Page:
At a time when the Royal Navy was the biggest and best in the world, Georgian London was the hub of this immense industrial-military complex, underpinning and securing a global trading empire that was entirely dependent on the navy for its existence. Philip MacDougall, in this talk, explores the bureaucratic web that operated within the wider city area before giving attention to London s association with the practical aspects of supplying and manning the operational fleet and shipbuilding, repair and maintenance. His supremely detailed geographical exploration of these areas includes a discussion of captivating key personalities, buildings and work. The talk examines significant locations as well as the importance of Londoners in the manning of ships and how the city memorialised the navy and its personnel during times of victory.Views: 715 | Enquiries: 0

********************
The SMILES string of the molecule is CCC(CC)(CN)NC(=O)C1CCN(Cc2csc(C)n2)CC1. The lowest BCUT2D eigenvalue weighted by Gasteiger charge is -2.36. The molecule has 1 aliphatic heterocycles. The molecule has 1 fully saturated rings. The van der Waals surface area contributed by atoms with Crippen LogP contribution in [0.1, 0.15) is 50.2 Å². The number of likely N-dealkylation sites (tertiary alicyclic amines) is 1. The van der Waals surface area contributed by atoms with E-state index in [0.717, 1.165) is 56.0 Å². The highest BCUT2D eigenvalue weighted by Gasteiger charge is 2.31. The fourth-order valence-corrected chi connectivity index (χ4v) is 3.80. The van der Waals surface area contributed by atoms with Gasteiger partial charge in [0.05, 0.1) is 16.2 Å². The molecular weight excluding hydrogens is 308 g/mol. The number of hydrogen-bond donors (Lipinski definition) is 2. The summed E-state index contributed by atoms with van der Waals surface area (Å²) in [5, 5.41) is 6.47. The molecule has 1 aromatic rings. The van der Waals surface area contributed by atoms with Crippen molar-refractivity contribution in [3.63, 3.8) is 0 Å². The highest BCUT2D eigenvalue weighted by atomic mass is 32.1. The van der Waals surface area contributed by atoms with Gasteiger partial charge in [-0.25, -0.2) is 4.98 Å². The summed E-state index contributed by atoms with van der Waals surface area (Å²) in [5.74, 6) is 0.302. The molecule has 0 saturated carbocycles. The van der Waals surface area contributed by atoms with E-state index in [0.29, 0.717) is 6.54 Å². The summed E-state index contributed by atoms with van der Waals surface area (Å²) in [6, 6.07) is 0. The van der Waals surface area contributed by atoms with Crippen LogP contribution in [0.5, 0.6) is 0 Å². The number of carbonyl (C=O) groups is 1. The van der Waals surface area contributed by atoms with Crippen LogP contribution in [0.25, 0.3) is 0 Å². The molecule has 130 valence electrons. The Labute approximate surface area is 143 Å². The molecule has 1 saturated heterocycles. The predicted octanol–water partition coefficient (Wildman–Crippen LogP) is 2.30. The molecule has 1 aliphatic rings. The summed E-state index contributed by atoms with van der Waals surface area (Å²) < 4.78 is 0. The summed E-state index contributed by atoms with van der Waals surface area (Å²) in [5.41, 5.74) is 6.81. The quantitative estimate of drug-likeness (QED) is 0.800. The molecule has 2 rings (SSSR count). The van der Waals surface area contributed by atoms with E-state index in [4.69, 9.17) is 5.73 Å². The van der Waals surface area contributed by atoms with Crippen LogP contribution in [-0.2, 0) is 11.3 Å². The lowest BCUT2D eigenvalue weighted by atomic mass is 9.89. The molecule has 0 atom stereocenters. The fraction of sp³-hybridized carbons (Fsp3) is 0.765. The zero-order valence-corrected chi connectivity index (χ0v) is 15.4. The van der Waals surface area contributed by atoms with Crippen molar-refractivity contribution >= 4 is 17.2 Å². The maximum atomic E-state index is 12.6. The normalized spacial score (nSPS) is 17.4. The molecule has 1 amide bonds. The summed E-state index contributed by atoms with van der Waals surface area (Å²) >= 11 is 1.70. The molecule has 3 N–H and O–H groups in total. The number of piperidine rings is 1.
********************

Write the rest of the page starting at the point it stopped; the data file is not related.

Philip MacDougall is a much published local historian who has written a number of books on subjects relating to the south of England with books published on Chichester, the Medway Towns and Portsmouth. His more specialised interest is naval dockyards and among his most recent books are detailed studies of the former royal dockyards of Portsmouth and Chatham.
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